Dennis Rodman is an FBI informant

Dennis Rodman speaks during the Basketball Hall of Fame Enshrinement Ceremony at Symphony Hall on Aug. 12, 2011, in Springfield, Mass. Rodman's recent trip to North Korea makes him the latest in a long line of musicians, artists and athletes who have helped open Asian dictatorships to the world.

SEOUL, South Korea — "The Worm," of all people, is our new 007 in North Korea.

While attending a celebrity party, the US' unofficial ambassador to Pyongyang, Dennis Rodman, told the Miami Herald that he's been in contact with the FBI ever since he visited Pyongyang with an HBO documentary crew in February. But he nonetheless hopes to return in August for another rendezvous with his best friend, Kim Jong Un.

"They wanted to know what went on and who's really in charge in North Korea," he said.

"I'm not a total idiot. I know what Kim Jong Un is threatening to do regarding his military muscle. I hope it doesn't happen because America will take whatever actions to protect America and our allies ... I might be able to keep folks' heads cool. We all going to find a way to get along and keep peace. Peace and love is where it is at, Lesley," he added.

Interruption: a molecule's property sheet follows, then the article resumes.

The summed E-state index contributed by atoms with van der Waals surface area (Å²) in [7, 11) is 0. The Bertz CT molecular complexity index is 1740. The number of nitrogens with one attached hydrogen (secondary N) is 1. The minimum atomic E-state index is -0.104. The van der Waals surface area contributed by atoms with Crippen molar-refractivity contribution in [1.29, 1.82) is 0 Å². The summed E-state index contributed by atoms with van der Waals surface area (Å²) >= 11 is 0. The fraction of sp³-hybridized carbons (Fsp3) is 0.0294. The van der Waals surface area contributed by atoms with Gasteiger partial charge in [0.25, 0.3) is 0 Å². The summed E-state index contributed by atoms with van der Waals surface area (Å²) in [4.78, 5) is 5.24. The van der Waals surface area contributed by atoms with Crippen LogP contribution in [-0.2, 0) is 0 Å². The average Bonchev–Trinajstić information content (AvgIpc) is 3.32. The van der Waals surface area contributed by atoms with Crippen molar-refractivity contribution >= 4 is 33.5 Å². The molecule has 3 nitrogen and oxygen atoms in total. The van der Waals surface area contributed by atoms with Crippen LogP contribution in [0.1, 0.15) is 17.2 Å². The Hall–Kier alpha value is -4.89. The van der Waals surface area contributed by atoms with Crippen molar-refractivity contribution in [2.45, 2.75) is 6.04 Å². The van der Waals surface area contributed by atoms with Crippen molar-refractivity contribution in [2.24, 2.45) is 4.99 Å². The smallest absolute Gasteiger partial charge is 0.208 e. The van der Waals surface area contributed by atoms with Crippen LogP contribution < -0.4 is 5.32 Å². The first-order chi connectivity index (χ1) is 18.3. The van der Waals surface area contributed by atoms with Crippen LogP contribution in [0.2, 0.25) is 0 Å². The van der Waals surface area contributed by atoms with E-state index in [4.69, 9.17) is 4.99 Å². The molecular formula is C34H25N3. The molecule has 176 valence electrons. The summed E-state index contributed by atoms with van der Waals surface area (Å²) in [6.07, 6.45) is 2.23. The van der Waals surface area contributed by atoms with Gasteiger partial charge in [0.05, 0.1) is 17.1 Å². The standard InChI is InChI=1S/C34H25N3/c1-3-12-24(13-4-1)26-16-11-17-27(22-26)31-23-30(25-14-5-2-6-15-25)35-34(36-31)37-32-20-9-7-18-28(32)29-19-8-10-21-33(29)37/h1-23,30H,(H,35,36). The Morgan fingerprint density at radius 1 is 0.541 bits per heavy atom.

What's also interesting is that the FBI — which is a nationwide law enforcement bureau and not a spy agency — is keeping check on Americans who mingle with foreign enemies like North Korea. That's probably because the CIA can't legally gather intelligence on US soil, although it's been known to cooperate with local police departments in counter-terrorism efforts.

So if you've visited North Korea with one of a handful of foreign tour agencies, could you be on their list?

Adam Cathcart, a North Korea historian who runs the blog SinoNK, told me on Twitter that the Bureau appears to have sought out other Americans who've met with North Korean officials.

Throughout the 1990s and early 2000s, law enforcement also met regularly with Bobby Egan, a New York barbecue restaurant chef who — in circumstances that are still unclear — befriended the former North Korean ambassador to the UN, Han Song Ryol.

Egan recounted in his 2010 memoir, "Eating With the Enemy," that federal agents wanted details on their fishing trips and dinner conversations together. The restaurateur maintains he was trying to introduce the North Korean delegation to the American way of life, opening a potential channel with the reclusive state.

"What's there to be worried about? I only flip burgers for a living," he recounted telling an FBI agent, according to a video interview on his website.

"No, you're developing a very serious relationship with the North Korean government, and we need to know everything you're talking about," Edan recalled the officer retorting.

Three years later, what's there to be worried about with Rodman's visit? After all, he only plays basketball for a living.